review: An Octoroon

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An Octoroon

by Branden Jacobs-Jenkins
Directed by Joanna Settle
Featuring James Ijames, Justin Jain, Ed Swidey
Wilma Theater, Philadelphia
March 16, 2016 – April 10, 2016 

production site

[This is the fourth of five reviews for shows viewed in Philadelphia during the April 2016 annual meeting of the American Theatre Critics Association.]

(L-R) Justin Jain, James Ijames, Ed Swidey. Image by Alexander Iziliaev.
(L-R) Justin Jain, James Ijames, Ed Swidey. Image by Alexander Iziliaev.

A visit to one of the final performances of An Octoroon at Philadelphia’s Wilma Theatre with its heightened theatrical world crafted by Branden Jacobs-Jenkins out of source 1861 material by Dion Boucicault wrapped me happily in layers of history and prior productions and new nuances. A stunning afternoon in the theater.

The melodramatic source material, regarded as the first play to treat seriously the subject of slavery in the U.S. was written by a white 19th-century Irishman Boucicault while he lived in pre-Civil War New Orleans, and was first performed in the U.S. in 1859 and in London in 1861. Jacobs-Jenkins and the Wilma production team wrap the original story — of a slave-owning family who come into financial difficulties and a range of interests that support and thwart the lives of a black slave, an American Indian outsider, and a favored light-skinned one-eighth black (“octoroon”) family member — in minstrelsy, 20th-century design choices, and meta-theatrical elements. We see the source material through layers of history and double- and triple-casting and actors applying makeup on stage, acquiring the skin color and the character attributes of multiple personalities. And we are never allowed to lose track of the knowledge that the stories being told represent past and present simultaneously.

Boucicault’s original broke the color barrier portraying the impossible love between plantation owner George (James Ijames) and his octoroon cousin Zoe (Campbell O’Hare). (Casting provides several additional possible levels of commentary on Zoe’s small amount of black ancestry: the New York cast included a very light tan actress in this role while the Philadelphia production included an actress who appeared white.) The villain plantation manager M’Closky (Ijames again) tries to steal the plantation and in the bargain keeps the lovers apart. Slave women Dido (Taysha Canales) and Minnie (Jaylene Clark Owens) provide gossipy good humor that is layered atop the dire reality of their situation. The woman of the plantation house Dora (Maggie Johnson) sings exquisitely, embodies the lady of the manor sensibility in stunning period costume.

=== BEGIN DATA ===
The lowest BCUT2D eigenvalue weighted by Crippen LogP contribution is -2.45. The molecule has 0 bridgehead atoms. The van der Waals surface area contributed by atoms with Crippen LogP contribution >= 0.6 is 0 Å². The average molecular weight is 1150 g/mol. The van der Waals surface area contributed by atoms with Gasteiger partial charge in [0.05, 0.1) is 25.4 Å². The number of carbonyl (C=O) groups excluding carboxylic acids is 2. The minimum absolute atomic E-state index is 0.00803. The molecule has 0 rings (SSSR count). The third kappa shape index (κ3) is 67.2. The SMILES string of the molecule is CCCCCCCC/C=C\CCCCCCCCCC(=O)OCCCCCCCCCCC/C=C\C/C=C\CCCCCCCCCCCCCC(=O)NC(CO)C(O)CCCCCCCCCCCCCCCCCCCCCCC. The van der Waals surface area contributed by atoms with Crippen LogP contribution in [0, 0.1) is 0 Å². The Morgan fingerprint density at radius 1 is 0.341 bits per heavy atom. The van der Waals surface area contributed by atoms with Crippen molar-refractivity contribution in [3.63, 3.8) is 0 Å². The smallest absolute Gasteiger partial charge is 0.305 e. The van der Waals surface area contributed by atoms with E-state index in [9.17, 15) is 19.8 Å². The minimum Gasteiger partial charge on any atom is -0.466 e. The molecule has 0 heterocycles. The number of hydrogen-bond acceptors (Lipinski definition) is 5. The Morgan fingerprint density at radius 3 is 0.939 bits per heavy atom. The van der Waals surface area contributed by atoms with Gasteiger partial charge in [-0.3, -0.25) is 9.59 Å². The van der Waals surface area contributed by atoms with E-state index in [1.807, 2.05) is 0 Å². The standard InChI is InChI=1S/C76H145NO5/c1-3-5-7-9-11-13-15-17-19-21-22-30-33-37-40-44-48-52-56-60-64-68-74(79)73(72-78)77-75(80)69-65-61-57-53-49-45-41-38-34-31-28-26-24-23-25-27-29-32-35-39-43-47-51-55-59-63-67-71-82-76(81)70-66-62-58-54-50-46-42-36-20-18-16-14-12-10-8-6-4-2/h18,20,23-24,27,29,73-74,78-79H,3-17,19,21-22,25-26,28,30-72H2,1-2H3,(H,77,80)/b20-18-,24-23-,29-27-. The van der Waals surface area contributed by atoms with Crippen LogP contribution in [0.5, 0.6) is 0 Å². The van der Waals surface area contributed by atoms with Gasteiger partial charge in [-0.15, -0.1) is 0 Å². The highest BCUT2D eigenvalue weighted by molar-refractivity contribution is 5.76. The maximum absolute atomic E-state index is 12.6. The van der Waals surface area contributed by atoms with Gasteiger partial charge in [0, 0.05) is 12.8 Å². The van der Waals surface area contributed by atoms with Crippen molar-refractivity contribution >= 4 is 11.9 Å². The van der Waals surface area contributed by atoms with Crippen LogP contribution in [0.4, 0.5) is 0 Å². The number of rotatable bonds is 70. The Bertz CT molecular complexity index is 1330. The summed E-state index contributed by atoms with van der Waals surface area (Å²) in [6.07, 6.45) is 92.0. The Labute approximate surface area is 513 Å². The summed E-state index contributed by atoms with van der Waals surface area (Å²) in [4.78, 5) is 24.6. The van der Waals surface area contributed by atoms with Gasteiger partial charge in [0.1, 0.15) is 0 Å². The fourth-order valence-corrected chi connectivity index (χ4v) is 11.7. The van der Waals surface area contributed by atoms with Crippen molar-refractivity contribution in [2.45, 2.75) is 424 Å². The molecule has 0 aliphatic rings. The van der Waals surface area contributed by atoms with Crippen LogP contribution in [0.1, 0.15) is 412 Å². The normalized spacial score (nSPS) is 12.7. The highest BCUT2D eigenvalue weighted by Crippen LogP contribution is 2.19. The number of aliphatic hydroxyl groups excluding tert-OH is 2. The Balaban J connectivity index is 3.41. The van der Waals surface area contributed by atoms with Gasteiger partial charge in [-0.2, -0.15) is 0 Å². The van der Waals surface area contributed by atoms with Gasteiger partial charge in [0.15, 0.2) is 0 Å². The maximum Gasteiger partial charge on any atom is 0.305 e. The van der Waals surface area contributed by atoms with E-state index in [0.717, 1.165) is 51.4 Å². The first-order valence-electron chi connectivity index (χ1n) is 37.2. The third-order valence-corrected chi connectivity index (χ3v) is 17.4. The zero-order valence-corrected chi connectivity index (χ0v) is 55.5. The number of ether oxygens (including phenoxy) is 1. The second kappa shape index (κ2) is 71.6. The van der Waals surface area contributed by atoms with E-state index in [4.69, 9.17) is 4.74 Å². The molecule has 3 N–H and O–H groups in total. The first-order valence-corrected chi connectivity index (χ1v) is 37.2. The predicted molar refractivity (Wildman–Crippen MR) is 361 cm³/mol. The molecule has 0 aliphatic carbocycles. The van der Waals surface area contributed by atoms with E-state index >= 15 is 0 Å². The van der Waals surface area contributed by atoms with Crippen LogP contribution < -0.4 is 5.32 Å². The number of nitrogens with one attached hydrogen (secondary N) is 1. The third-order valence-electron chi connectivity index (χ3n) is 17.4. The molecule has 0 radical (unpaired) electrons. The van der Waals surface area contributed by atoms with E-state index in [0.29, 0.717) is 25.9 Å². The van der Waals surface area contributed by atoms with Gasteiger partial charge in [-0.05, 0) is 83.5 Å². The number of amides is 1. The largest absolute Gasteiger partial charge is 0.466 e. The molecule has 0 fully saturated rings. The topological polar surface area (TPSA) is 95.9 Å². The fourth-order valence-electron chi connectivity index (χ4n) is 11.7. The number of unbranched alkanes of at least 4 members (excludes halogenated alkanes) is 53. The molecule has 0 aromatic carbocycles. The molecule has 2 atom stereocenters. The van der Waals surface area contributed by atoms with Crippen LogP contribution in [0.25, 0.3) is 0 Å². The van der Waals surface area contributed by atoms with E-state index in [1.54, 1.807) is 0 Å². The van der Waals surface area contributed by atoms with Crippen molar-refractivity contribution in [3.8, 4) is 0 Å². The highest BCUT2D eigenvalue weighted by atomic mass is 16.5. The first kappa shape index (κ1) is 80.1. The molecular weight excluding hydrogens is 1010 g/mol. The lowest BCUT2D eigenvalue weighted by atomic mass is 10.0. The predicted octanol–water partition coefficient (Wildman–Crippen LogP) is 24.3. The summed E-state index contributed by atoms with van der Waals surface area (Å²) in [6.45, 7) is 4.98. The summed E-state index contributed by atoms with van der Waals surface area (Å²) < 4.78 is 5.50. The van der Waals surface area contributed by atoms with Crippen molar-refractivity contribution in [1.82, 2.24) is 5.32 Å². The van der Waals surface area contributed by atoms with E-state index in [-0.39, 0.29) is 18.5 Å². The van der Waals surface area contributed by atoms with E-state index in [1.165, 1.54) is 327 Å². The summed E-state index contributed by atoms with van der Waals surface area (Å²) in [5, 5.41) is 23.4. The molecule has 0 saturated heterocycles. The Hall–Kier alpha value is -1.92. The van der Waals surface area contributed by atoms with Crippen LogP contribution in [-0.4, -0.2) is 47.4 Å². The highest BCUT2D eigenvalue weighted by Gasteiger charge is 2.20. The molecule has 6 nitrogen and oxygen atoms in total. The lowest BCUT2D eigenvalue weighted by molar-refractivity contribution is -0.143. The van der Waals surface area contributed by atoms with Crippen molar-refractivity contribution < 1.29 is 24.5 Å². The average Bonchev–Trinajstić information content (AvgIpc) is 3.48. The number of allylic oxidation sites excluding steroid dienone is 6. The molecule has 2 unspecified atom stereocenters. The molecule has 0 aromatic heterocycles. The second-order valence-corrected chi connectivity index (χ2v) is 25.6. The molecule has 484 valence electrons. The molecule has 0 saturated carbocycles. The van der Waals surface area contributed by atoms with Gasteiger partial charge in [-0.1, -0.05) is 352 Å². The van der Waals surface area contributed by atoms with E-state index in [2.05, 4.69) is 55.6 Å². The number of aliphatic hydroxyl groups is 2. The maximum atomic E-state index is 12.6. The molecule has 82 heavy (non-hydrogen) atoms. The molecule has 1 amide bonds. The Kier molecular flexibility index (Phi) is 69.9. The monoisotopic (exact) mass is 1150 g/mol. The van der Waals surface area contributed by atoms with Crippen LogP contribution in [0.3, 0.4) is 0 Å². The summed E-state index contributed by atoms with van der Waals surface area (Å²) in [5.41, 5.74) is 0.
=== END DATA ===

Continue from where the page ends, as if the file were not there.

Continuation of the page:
Jacobs-Jenkins casts himself, his writing inspiration, and an assistant for good measure into the texture of his play to provide commentary and dramaturgical analysis. Ijames announces himself as “the playwright” stripped to his underwear in the play’s initial moments — BJJ, the playwright of the current creation, who has assembled past and present into a new whole. A second character Playwright (Ed Swidey), an occasionally raging Irishman we can assume is Boucicault, offers additional details of the writer’s life. And an assistant to BJJ (Justin Jain) primarily does BJJ’s bidding but also comments occasionally. (For those following along with color keys, Ijanes is black and dons white face, Swidey is white and dons red face, and Jain is Asian-American and dons black face.)

I see the Wilma production of An Octoroon through the lens of my experiences with two prior stagings in New York (the Soho Rep production in spring 2014 and its Theatre for a New Audience transfer in early 2015). Mimi Lien‘s accordion reveal of a set in these original productions, pared to a white wall and cotton balls that are swept and blown about at key moments, and a music design comprised of a single cellist, forced laser focus on the words, the costumes (a marvelous hoop skirt, the tighty whities on the playwright character in the play’s initial moments) and a makeup design (white face, black face, red face) that highlighted and lampooned ideas of race. In the Philadelphia set design by Matt Saunders, Lien’s spare angles yield to a stage literally deconstructed — with holes dug in which set pieces and props are deposited from time to time, and ramps and a chicken coop appear which serve as pen for animals and people, and a runway on which a slave auction ultimately is held. And all the while, on the Wilma’s deep stage, the seven members of the musical group ILL DOOTS remain on stage, watching, lounging, and occasionally offering smashing driving melodies.

There are deaths on stage — e.g. a young slave killed by a plantation manager who has his eyes on the beautiful titular octoroon — and in projection of an explicit and familiar image of an early 20th century lynching. Live chickens in the coop that occupies stage right are a distraction at times when they wander out of eye sight, but the coops earn their place in the set design when they are put to a final human use.

We’re not allowed to see any of this action passively.  Nor should we. This text allows for many design interpretations but the meaning strikes home in any configuration. History and race and racial history are viscerally present.

© Martha Wade Steketee (April 18, 2016)

Playwright | Branden Jacobs-Jenkins
Director | Joanna Settle
Set Design | Matt Saunders
Costume Design | Tilly Grimes
Lighting Design | Thom Weaver
Sound Design | Zachary Beattie-Brown
Band | ILL DOOTS
Choreographer | Ayo Jackson
Dramaturg | Nell Bang-Jensen

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